769 - 06/11 - The hidden dangers of Log Cargoes - Worldwide

Log cargoes are prone to decomposition whilst en route. The process of decomposition results in a depletion of oxygen in the surrounding area. When this occurs in a ship's hold a dangerously low O2 atmosphere is created in the hold. This is the hidden danger of carrying log cargoes.

This is precisely what befell two Korean seamen on board a vessel moored at Port Marsden, Wellington New Zealand last May. The vessel was ill prepared to carry logs as it was found after investigation that the crew were unaware of the dangers of carrying logs, had no rescue training and lacked basic emergency skills.

The chief officer lost consciousness while he was climbing into the ship's hold and fell from the ladder onto the logs below. The crew member who tried to save him also passed out, fell and died within minutes.

It was later discovered that the sailors were killed by a lack of oxygen and the presence of toxic gases caused by the organic decomposition of logs. The oxygen levels in the hold were between 1% ~ 3% low enough to cause unconsciousness in seconds.

There are many published recommendations and warnings regarding the carriage of log cargoes and the Club would wish to reinforce to Members that such advice should always be sought before carrying such cargoes.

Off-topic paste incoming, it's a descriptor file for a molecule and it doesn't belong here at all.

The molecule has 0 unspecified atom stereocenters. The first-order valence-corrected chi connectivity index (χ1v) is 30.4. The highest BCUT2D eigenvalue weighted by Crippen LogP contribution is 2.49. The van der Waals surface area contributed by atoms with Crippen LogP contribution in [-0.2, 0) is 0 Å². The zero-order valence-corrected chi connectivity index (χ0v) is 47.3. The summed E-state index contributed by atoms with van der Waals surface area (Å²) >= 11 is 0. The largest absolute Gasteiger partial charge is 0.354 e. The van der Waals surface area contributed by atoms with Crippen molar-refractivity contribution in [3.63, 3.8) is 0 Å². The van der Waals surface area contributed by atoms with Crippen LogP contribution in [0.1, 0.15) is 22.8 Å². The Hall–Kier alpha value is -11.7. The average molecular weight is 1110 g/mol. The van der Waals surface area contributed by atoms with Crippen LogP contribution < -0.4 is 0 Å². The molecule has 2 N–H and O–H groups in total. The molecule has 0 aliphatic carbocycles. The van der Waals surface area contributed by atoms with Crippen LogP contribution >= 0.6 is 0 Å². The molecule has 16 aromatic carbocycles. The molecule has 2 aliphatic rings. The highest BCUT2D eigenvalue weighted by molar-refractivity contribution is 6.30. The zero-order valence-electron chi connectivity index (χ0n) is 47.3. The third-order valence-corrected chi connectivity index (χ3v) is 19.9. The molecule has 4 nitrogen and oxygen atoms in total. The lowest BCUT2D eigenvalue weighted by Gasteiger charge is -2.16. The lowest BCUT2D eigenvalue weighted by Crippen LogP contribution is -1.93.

This notice is in addition to the previously issued Bulletin 630 (“Carriage of logs – Fatality” issued 03/09) Mention should be made to the inexperience and lack of training of the crew which contributed to this accident but the main purpose of this Bulletin is to highlight the hidden dangers of log cargoes and to reinforce the fact that many cargoes that may seem benign may in fact have dangerous qualities when transported by sea.



Source of Information: 
Loss Prevention Dept.
UK P&I Club

Industry developments

Polar Shipping

Legal, navigational and environmental resources, news and updates on the development of polar shipping. Read more

US VRP Compliance

With effect from 30th January 2014 non-tank as well as tankships calling at US ports will be required to submit VRPs.  For Club and other resources to assist in compliance click here

International Environmental compliance

Environmental Compliance resource page collates material in respect of International environmental compliance issues affecting our Members. Information from the Club, Loss Prevention and external resources has been collated in one place for ease of reference.

MLC 2006

The Maritime Labour Convention enters into force in August 2013 - resources, news & advice on implementation can be found in this dedicated section.  READ MORE

International sanctions

Recent guidance & corresponding material in respect of international sanctions against various countries has been updated with respect to temporary easing of sanctions against Iran.  READ MORE


Essential precautions and preparation against piracy, as well as additional information and resources, loss prevention advisories and useful external web links

Emergency Contacts

If you need to call our offices out of hours and at weekends, click After Office hours for a up to date list of the names of the Duty Executives and their mobile phone numbers. 

Ship Finder

This Ship Finder is updated on a daily basis. Members who need to advise the Club of updates to their recorded ships' details should advise their usual underwriting contact.